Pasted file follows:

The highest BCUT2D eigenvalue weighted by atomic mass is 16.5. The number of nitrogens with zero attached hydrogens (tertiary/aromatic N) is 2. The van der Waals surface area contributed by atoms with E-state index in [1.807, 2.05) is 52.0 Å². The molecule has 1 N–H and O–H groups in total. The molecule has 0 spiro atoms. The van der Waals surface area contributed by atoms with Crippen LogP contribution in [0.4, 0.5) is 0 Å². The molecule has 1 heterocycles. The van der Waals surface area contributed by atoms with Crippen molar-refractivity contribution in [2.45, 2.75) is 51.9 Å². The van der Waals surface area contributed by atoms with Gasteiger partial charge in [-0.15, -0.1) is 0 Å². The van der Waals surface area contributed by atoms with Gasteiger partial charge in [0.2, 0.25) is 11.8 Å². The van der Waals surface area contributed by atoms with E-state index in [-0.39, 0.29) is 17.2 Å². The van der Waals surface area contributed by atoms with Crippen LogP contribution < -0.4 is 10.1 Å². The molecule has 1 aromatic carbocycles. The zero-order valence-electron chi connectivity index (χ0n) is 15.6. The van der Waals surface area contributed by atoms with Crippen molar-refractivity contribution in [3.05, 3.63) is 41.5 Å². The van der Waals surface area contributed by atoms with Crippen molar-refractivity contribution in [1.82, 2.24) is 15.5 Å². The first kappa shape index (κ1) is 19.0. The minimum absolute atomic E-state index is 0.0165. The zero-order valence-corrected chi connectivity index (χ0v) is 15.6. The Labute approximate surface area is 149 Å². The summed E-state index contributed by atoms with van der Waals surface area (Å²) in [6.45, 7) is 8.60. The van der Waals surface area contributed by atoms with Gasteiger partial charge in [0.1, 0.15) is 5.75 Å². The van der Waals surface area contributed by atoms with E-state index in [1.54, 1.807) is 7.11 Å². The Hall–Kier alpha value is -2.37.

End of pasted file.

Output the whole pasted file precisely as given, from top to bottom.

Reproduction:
The highest BCUT2D eigenvalue weighted by atomic mass is 16.5. The number of nitrogens with zero attached hydrogens (tertiary/aromatic N) is 2. The van der Waals surface area contributed by atoms with E-state index in [1.807, 2.05) is 52.0 Å². The molecule has 1 N–H and O–H groups in total. The molecule has 0 spiro atoms. The van der Waals surface area contributed by atoms with Crippen LogP contribution in [0.4, 0.5) is 0 Å². The molecule has 1 heterocycles. The van der Waals surface area contributed by atoms with Crippen molar-refractivity contribution in [2.45, 2.75) is 51.9 Å². The van der Waals surface area contributed by atoms with Gasteiger partial charge in [-0.15, -0.1) is 0 Å². The van der Waals surface area contributed by atoms with Gasteiger partial charge in [0.2, 0.25) is 11.8 Å². The van der Waals surface area contributed by atoms with E-state index in [-0.39, 0.29) is 17.2 Å². The van der Waals surface area contributed by atoms with Crippen LogP contribution < -0.4 is 10.1 Å². The molecule has 1 aromatic carbocycles. The zero-order valence-electron chi connectivity index (χ0n) is 15.6. The van der Waals surface area contributed by atoms with Crippen molar-refractivity contribution in [3.05, 3.63) is 41.5 Å². The van der Waals surface area contributed by atoms with Crippen molar-refractivity contribution in [1.82, 2.24) is 15.5 Å². The first kappa shape index (κ1) is 19.0. The minimum absolute atomic E-state index is 0.0165. The zero-order valence-corrected chi connectivity index (χ0v) is 15.6. The Labute approximate surface area is 149 Å². The summed E-state index contributed by atoms with van der Waals surface area (Å²) in [6.45, 7) is 8.60. The van der Waals surface area contributed by atoms with Gasteiger partial charge in [0.1, 0.15) is 5.75 Å². The van der Waals surface area contributed by atoms with E-state index in [1.54, 1.807) is 7.11 Å². The Hall–Kier alpha value is -2.37.